Tynedale Chess Club: e-bulletin no. 8 (30.5.07)
No doubt about the lead story this month. Mike Nicholson, International Master
Mike Nicholson, International Master
Warmest congratulations to Mike, who earlier this month received official confirmation that he had been awarded the title of International Master (correspondence chess), after achieving IM norms as follows:
North Atlantic Team Tournament board 10 – 8/10
European Team Championship board 10 – 7/12
Olympiad preliminaries board 4 – currently 6/7 (2 unfinished)
Mike writes: “the title will be awarded at the ICCF Annual Meeting, to be held this year near Malaga, Spain, in October, and I have the option of attending to receive the award personally. I might just do that!
I have reached this third norm (6 points) in the 16th Olympiad preliminaries with a couple of games still unfinished (Finland and Estonia) and am still hopeful of being able to win both to give me a final score of 8/9 and my first Senior International Master norm.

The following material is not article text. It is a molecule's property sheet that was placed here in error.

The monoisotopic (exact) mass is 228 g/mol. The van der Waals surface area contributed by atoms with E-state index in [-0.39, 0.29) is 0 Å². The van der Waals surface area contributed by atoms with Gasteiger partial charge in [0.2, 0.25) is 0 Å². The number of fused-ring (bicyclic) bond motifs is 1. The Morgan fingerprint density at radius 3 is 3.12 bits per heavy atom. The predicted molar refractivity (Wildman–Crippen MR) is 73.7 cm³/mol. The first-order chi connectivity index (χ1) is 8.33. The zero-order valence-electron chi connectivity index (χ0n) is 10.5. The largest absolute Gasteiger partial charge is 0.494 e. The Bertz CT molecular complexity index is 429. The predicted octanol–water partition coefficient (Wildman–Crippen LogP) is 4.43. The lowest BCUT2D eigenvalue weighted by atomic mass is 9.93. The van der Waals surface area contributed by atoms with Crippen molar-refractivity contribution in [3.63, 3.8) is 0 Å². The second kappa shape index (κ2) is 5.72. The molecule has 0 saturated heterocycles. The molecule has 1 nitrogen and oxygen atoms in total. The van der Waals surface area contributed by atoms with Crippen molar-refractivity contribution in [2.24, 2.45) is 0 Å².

Meanwhile I’m getting into my World Championship semi-final tournament on the ICCF webserver, and fighting to get decent outcomes from my openings. So far so good, but in modern correspondence chess with such a vast access to databases, theory and latest practice, it’s just about the hardest and least rewarding part of the game. With new lines possible from grandmasters at any time, it’s by no means impossible to start down one line with the prospect of a promising position materialising in another ten or fifteen moves, only to find that a GM has queered the pitch with some unlikely spanner in the works before you get there. Conversely, it’s sometimes possible to find attractive moves apparently ignored or overlooked or deliberately by-passed in GM games, and to back your own assessment of what’s happened against your opponent’s. That’s how I reached a winning line in my unfinished Finland game”